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Preparing for Touchdown

How the Capital and Colorado County advise residents to get ready for Hurricane Beryl

Tropical storm season is in full swing, with Hurricane Beryl having officially landed in the Gulf of Mexico on Saturday morning, July 6.

Given multiple reports that the hurricane is expected to hit Texas early Monday morning, July 8, here’s how the state and Colorado County advise families to prepare, and what necessary measures to take throughout the storm.

In a press release from Austin, Lieutenant Acting Governor Dan Patrick announced 81 counties were added to the state’s “Hurricane Beryl Disaster Declaration,” which included Colorado County.

“As Hurricane Beryl approaches the Gulf Coast,” said Patrick. “Today will be the last day for Texans to make preparations for the coming storm. Beryl is a determined storm, and incoming winds and potential flooding will pose a serious threat to Texans who are in Beryl’s path at landfall and as it makes its way across the state for the following 24 hours. As Acting Governor, I’ve been in constant communication with Texas state agencies and local leaders to coordinate preparations and response, and I will continue to do so. Do not ignore this storm.”

According to the National Hurricane Center, Tropical Storm Beryl is expected to intensify as it moves northwest through the Gulf of Mexico, before it takes a northerly turn to make landfall along the mid-Texas coast as a hurricane on Monday.

The State of Texas has over 2,000 responders and 850 assets rostered and deployed to support the state’s response to anticipated impacts from Hurricane Beryl. The following state emergency response resources have been rostered and deployed to support response operations:

· Texas A&M Engineering Extension Service (Texas A&M Task Force 1 & Texas Task Force 2): Search and Rescue Personnel, and Swiftwater Boat Squads.

· Texas A&M Engineering Extension Service: Texas A&M Public Works Response Team.

· Texas A&M Forest Service: Texas Intrastate Fire Mutual Aid System (TIFMAS) All- Hazards Incident Strike Teams, including personnel and fire engines.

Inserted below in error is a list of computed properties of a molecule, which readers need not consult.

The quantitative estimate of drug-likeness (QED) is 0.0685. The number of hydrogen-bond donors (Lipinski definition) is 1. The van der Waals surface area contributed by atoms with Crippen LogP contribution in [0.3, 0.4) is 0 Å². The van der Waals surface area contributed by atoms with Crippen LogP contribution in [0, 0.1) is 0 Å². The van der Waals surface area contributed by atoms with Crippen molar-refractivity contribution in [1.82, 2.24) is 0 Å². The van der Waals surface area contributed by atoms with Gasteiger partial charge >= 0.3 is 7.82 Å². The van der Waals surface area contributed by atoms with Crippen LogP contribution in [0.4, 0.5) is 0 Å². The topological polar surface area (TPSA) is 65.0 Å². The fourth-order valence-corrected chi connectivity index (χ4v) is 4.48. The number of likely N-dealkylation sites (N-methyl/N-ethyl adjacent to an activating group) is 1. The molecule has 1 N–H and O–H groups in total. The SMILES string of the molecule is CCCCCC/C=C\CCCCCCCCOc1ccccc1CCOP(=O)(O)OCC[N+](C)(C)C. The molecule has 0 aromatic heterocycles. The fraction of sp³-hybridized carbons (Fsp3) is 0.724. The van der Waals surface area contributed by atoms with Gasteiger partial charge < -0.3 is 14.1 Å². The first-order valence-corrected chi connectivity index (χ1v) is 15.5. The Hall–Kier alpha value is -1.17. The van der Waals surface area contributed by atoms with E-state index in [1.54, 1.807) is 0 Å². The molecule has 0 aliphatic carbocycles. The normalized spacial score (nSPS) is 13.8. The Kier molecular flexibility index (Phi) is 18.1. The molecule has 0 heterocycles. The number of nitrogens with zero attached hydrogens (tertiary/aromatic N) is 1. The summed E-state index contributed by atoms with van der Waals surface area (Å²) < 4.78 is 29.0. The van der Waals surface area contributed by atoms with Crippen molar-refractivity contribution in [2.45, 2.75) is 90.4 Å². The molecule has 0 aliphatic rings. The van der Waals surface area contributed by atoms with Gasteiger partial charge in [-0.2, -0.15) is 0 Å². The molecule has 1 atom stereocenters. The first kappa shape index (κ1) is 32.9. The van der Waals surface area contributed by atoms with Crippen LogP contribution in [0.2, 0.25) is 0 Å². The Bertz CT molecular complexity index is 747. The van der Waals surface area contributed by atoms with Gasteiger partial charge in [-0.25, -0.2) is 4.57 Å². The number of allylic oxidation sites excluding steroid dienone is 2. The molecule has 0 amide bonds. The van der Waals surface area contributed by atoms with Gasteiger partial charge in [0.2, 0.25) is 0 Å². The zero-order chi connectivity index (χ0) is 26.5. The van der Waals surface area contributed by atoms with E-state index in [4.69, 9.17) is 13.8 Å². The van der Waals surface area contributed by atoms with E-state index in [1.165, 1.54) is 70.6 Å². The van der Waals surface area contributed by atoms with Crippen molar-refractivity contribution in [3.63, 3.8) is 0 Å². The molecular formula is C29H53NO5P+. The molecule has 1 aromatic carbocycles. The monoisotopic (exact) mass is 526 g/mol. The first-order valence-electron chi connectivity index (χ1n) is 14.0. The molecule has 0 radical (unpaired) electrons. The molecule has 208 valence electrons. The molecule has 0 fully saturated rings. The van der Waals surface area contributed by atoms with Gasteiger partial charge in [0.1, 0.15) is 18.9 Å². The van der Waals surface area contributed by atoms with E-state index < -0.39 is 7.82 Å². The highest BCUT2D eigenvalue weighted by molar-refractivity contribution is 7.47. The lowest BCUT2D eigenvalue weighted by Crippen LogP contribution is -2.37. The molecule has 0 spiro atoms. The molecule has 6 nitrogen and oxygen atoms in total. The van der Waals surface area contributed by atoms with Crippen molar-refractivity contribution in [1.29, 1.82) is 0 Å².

· Texas National Guard: National Guard Personnel, including High Profile Vehicles and Chinook & Black Hawk Helicopters.

· Texas Department of Public Safety: Texas Highway Patrol Troopers, the Tactical Marine Unit, and Helicopters with hoist capabilities.

· Texas Parks and Wildlife Department: Game Wardens and Park Police to provide law enforcement support, along with Swiftwater Boats, Airboats, Flat Bottom Boats, Four-wheel Drive Vehicles, and Helicopters.

· Texas Department of State Health Services (Emergency Medical Task Force): Medical Incident Support Teams and Severe Weather Packages, including Ambuses, Ambulances, and Command Vehicles.

· Texas Department of Transportation: Highway maintenance personnel and personnel to monitor roadway conditions.

· Texas Animal Health Commission: Personnel to provide livestock support.

· Texas A&M AgriLife Extension Service: Disaster Assessment and Recovery Agents as well as AgriLife Extension Agents to support agricultural and livestock needs.

· Texas Department of Information Resources: Monitoring for potential cyber- threats and impacts to technology infrastructure.

· Texas Commission on Environmental Quality: Air/water/wastewater monitoring

· Railroad Commission of Texas: Monitoring the state’s natural gas supply, and communicating with the oil & gas industry.